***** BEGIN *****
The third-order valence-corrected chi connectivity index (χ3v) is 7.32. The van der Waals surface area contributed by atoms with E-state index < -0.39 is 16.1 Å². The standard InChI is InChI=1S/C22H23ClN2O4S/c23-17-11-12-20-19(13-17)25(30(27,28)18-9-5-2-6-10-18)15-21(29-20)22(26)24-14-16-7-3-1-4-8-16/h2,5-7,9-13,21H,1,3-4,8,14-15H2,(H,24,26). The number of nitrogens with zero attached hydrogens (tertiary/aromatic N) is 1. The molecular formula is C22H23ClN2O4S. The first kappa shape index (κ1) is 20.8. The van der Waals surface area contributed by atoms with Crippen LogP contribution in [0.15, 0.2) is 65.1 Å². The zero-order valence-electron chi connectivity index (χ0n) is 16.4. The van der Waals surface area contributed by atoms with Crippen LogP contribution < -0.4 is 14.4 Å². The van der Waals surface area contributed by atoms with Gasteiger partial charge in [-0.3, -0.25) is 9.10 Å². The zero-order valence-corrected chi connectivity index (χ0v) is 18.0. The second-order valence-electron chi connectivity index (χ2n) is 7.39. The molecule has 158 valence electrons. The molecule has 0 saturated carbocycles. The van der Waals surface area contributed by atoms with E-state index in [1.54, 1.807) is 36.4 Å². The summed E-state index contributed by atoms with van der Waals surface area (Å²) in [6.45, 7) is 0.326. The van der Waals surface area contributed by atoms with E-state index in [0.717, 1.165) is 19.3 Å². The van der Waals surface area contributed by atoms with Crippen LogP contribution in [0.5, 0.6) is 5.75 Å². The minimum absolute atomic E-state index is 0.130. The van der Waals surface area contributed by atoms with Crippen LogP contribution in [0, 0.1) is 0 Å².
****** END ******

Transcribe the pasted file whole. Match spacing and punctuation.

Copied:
The third-order valence-corrected chi connectivity index (χ3v) is 7.32. The van der Waals surface area contributed by atoms with E-state index < -0.39 is 16.1 Å². The standard InChI is InChI=1S/C22H23ClN2O4S/c23-17-11-12-20-19(13-17)25(30(27,28)18-9-5-2-6-10-18)15-21(29-20)22(26)24-14-16-7-3-1-4-8-16/h2,5-7,9-13,21H,1,3-4,8,14-15H2,(H,24,26). The number of nitrogens with zero attached hydrogens (tertiary/aromatic N) is 1. The molecular formula is C22H23ClN2O4S. The first kappa shape index (κ1) is 20.8. The van der Waals surface area contributed by atoms with Crippen LogP contribution in [0.15, 0.2) is 65.1 Å². The zero-order valence-electron chi connectivity index (χ0n) is 16.4. The van der Waals surface area contributed by atoms with Crippen LogP contribution < -0.4 is 14.4 Å². The van der Waals surface area contributed by atoms with Gasteiger partial charge in [-0.3, -0.25) is 9.10 Å². The zero-order valence-corrected chi connectivity index (χ0v) is 18.0. The second-order valence-electron chi connectivity index (χ2n) is 7.39. The molecule has 158 valence electrons. The molecule has 0 saturated carbocycles. The van der Waals surface area contributed by atoms with E-state index in [1.54, 1.807) is 36.4 Å². The summed E-state index contributed by atoms with van der Waals surface area (Å²) in [6.45, 7) is 0.326. The van der Waals surface area contributed by atoms with E-state index in [0.717, 1.165) is 19.3 Å². The van der Waals surface area contributed by atoms with Crippen LogP contribution in [0.5, 0.6) is 5.75 Å². The minimum absolute atomic E-state index is 0.130. The van der Waals surface area contributed by atoms with Crippen LogP contribution in [0, 0.1) is 0 Å².